Music as torture.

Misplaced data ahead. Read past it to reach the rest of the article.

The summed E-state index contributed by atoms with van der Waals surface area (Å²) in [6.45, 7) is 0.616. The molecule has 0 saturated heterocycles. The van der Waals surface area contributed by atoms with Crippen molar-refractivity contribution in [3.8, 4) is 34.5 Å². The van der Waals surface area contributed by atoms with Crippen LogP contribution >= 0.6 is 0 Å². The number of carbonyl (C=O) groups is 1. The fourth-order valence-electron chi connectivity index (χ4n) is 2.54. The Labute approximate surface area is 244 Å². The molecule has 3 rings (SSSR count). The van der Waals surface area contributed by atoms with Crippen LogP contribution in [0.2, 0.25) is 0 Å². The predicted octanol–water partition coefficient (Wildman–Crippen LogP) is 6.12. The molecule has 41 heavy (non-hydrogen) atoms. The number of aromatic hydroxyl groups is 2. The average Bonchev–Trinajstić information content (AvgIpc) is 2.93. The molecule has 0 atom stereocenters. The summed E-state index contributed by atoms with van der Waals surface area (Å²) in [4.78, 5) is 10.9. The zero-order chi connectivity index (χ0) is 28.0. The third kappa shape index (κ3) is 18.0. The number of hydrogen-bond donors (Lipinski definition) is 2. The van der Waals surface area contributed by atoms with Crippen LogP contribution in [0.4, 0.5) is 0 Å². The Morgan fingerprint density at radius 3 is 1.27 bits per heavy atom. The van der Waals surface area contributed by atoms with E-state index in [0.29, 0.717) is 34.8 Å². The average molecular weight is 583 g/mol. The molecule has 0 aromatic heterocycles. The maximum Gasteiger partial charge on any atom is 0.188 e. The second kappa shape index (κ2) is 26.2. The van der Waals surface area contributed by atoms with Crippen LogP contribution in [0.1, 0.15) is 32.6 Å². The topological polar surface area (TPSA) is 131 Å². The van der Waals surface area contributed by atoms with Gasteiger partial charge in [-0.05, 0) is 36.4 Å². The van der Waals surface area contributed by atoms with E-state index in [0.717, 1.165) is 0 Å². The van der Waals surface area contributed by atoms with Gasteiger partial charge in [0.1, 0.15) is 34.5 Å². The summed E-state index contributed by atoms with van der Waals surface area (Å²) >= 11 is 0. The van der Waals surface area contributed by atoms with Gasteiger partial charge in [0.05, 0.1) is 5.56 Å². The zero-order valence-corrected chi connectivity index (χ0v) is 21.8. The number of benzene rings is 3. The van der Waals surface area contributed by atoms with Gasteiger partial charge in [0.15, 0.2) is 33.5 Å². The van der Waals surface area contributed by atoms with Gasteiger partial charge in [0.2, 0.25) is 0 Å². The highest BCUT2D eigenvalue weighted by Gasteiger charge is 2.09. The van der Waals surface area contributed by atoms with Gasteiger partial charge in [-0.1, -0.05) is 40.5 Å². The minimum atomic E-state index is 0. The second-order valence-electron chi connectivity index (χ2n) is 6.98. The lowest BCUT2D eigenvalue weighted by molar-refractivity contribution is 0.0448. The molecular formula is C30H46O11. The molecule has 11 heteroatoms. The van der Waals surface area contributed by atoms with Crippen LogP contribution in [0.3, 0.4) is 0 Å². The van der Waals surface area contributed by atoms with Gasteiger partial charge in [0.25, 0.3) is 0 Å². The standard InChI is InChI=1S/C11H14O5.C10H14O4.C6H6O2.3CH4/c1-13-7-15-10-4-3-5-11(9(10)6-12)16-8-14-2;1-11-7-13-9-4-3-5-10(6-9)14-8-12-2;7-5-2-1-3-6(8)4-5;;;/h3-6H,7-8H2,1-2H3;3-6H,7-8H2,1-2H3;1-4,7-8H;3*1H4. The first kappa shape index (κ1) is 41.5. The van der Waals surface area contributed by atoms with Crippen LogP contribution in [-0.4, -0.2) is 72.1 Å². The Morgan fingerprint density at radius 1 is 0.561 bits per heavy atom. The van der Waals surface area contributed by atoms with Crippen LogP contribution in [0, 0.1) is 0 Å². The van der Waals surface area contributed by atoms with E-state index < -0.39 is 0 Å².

Although it seems to be both more widespread and older, the calculated use of music in “detainee interrogations” is less easy to trace than the use of sound as a weapon. Evidence from the current war is spotty, based on the debriefings of released detainees by international human rights organizations and reporters, on the accounts currently detained persons have given to their lawyers, or on urban legends that circulate on the internet, some of which are corroborated by the other two kinds of accounts. Still, it is absolutely clear that music plays an important role in the interrogation of detainees in the war on terror. As early as May 2003 the BBC reported that the US Army had used Metallica’s “Enter Sandman” and Barney the Purple Dinosaur’s “I Love You” in the interrogation of  Iraqi detainees, playing the songs repeatedly at high volume inside of shipping containers.{7} Documents obtained by the ACLU include an email from an unidentified FBI agent, dated Dec. 5, 2003, that describes at least three incidents involving Guantanamo detainees being chained to the floor and subjected to “extreme heat, extreme cold, or extremely loud rap music”.{8} . The June 12, 2005 issue of Time included a story based on the 84-page log of Mohammed al Qahtani’s interrogation there from November 2002 to January 2003 (Zagorin and Duffy 2005){9} . Qahtani’s interrogations began at midnight; whenever he dozed he was awakened either by water poured over his head or the sound  of Christina Aguilera’s music. In December 2005, Human Rights Watch posted brief first-person accounts of detainees released from a secret prison in Afghanistan, many of whom asserted that part of their experience included being held in a pitch-black space and forced to listen to music that they described, variously,  as “unbearably loud”, “infidel”, or “Western”. The same posting included the account of Guantanamo prisoner Benyan Mohammed, an Ethiopian who had lived in Britain, and who had been forced to listen to music by Eminem (Slim Shady) and Dr Dre for twenty days before the music was replaced by “horrible ghost laughter and Halloween sounds.” {10} A long  New York Times story on March 19, 2006, described in detail “Camp Nama”, the headquarters of a multiple-agency interrogation unit at Baghdad International Airport; there, “high-value detainees”–those believed to have information directly pertinent to battlefield movements, terrorist ringleaders, or imminent terrorist attacks--were sent first to the so-called “Black Room”, a garage-sized, windowless space painted black where “rap music or rock’n’roll blared at deafening decibels over a loudspeaker” (Schmitt and Marshall 2006) {11} . Read together,  these reports suggest that the “deafening music” is usually delivered to a detainee who has been chained into a “stress position”, in a pitch-black space made uncomfortably hot or cold.